The EU does not want to ban the new crypto-currencies, but wants to subject them to the same strict rules as traditional banks and tech companies.

Paying a forgotten invoice from Munich to Hamburg in real time is no longer a problem. To transfer the same amount to Innsbruck, which is much closer, can take days. Against this reality, the European Commission is setting its plans for new rules on the financial market. “The future of the financial sector is digital,” said Commission Vice-President Valdis Dombrowski in Brussels. “We want to actively shape the digital transformation process while minimizing potential risks.

The European Union wants to promote new financial instruments

Actually crypto currencies are meanwhile world-wide common and conquered a considerable billion market, move however at least in a legal grey zone. That is starting point and motivation at the same time, why the European community with the rules presented now is rising to the world-wide pioneer for the regulation of digital currencies such as Bitcoin and Libra from the house Facebook. New financial instruments should therefore not be prohibited, but rather promoted as innovations, Brussels said. The plan is to subject providers to the same competitive conditions as traditional banks or other technology companies.

The motto is: “Same activities, same risks, same rules”. The operators of so-called crypto-currencies must therefore be licensed within the EU and also offer their services throughout the entire community. The principle will apply here: Whoever has been registered in one state will have an operating license in the entire Union. The safety precautions for the enterprises correspond to those of the analogous financial houses: Equity capital must be available to the same extent. Assets are to be held in safekeeping. A mandatory complaints procedure is necessary for investors, and every customer will have the same rights vis-à-vis the issuer as he has with his traditional house bank. The digital association Bitkom spoke of “good chances” for the new currencies such as Bitcoin, Libra & Co. The prerequisite for this is that “the EU harmonizes the existing regulation and

Bitcoin: Use only with high security precautions

First, however, a pilot project, known as the “sandbox concept”, will examine how transactions with digital financial instruments can be made and processed. This is the interface to accelerated transfers within Europe. The Commission sees the speedy processing of transfers as a way of curbing an all too pronounced triumphant advance of currencies such as Libra. Customers would benefit.

In fact, the EU is the first major economic area to create a binding legal framework within which the new money can be used. According to experts, whether this works will also depend on whether the security requirements for providers can be raised to such a high level that cyber theft, hacker attacks, money laundering and other forms of crime are largely ruled out. In addition, consumer protection must be expanded and all liability issues must be clarified. Exactly these doubts had so far also the Federal Government as well as four further European Union states expressed and therefore first against an admission of crypto currencies spoke themselves.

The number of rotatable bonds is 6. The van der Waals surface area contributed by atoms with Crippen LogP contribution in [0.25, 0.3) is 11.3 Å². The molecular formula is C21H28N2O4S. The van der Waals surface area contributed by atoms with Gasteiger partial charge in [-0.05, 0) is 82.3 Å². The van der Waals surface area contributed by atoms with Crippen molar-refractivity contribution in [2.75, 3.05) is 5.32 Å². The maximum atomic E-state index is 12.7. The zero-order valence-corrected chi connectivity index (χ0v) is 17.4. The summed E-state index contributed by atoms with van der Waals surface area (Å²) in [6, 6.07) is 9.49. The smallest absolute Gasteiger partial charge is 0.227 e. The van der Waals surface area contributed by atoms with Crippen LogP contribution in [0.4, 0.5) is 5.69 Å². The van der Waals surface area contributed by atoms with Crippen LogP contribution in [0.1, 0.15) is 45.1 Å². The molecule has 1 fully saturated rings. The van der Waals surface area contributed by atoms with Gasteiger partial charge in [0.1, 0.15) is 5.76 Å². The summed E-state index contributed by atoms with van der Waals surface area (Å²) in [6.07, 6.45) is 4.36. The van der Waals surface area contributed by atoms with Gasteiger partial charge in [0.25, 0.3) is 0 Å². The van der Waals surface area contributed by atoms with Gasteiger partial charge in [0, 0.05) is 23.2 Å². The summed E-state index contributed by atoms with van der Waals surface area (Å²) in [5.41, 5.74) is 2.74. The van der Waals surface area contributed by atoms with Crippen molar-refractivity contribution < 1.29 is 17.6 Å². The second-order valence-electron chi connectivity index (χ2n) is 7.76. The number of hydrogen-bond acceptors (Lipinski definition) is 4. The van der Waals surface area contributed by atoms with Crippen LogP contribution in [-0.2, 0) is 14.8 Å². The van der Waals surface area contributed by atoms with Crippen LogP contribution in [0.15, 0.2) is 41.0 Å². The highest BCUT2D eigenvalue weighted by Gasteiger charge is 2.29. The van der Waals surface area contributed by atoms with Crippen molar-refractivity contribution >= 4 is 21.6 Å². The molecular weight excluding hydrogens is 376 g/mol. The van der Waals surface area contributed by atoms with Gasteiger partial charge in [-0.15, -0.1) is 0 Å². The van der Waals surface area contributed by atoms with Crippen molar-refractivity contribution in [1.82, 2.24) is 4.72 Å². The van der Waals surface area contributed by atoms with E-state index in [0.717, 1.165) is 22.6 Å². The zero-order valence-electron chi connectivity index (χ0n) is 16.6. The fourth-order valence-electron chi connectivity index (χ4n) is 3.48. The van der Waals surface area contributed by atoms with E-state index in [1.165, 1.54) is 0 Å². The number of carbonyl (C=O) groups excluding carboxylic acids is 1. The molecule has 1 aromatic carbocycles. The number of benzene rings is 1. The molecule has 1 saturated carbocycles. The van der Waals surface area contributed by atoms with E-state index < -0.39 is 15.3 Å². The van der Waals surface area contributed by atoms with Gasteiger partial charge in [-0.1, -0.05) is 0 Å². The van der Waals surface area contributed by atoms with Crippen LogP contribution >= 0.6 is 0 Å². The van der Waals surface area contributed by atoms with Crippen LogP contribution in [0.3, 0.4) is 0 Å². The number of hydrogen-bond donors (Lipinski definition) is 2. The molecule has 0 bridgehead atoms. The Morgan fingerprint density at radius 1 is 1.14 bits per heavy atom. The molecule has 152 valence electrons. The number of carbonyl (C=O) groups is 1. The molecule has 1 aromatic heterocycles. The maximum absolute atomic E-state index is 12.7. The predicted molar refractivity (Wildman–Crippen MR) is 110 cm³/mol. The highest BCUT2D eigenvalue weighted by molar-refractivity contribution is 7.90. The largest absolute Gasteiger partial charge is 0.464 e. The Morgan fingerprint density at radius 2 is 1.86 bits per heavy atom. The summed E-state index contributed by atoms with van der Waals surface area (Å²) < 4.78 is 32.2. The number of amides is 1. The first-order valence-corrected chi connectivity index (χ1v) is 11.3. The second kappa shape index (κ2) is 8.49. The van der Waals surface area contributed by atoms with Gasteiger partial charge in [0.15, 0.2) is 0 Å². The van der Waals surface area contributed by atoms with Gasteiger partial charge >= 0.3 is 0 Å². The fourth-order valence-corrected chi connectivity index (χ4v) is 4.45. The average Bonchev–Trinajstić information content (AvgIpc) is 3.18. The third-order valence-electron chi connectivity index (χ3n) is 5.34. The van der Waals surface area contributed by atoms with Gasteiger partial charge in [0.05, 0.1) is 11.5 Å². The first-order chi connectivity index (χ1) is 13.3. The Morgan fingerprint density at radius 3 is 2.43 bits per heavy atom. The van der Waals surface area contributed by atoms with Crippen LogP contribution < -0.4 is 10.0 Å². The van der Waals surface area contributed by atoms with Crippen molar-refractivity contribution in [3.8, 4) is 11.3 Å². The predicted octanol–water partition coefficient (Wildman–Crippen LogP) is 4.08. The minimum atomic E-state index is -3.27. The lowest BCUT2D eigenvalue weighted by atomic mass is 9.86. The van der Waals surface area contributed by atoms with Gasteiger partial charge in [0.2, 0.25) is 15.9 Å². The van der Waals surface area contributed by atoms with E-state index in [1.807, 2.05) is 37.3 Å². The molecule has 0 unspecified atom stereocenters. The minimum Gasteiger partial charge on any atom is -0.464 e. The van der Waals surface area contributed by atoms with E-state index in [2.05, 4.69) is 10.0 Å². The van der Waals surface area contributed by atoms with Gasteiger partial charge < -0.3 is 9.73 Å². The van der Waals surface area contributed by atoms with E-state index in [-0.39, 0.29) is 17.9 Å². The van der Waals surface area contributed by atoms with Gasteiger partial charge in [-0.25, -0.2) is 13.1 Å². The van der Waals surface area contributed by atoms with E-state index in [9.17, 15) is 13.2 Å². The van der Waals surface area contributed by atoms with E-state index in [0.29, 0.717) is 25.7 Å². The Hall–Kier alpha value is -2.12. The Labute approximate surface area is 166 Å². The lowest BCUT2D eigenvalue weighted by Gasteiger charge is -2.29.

Facts about Bitcoin

The targeted scarcity of the money supply is inspired by the former gold standard and is intended to protect against inflation.

  • The Bitcoin is a digital currency that originated on the Internet – and is highly controversial.
  • The Bitcoin has been around since 2009 and the concept was created by a character named Satoshi Nakamoto. Who exactly is hiding behind it is a mystery.
  • Bitcoins are virtual monetary units whose value is not linked to any other currency. However, they can be bought on the net with Euro or Dollar.
  • The idea behind the “Bitcoins” is a payment system that works independently of governments and banks.
  • Users can create Bitcoins themselves by solving highly complex mathematical formulas on a computer with high computing power. The process is called “mining” in the technical jargon.
  • Production is expected to stop at 21 million Bitcoins in 2033. So far, slightly more than twelve million have been produced.
  • The targeted scarcity of the money supply is inspired by the former gold standard and is intended to protect against inflation.

The first reactions were quite positive

MEP Markus Ferber (CSU), financial expert of the Christian Democratic Group, commented on the initiative with the words: “It is appropriate that products such as Libra, which pose a particular risk to financial stability, are also subject to particularly strict regulation. Socialist MEP Joachim Schuster stressed: “The objectives of the new agreements must be to protect economic stability and taxpayers’ money as well as the interests of small investors, pensioners and consumers.

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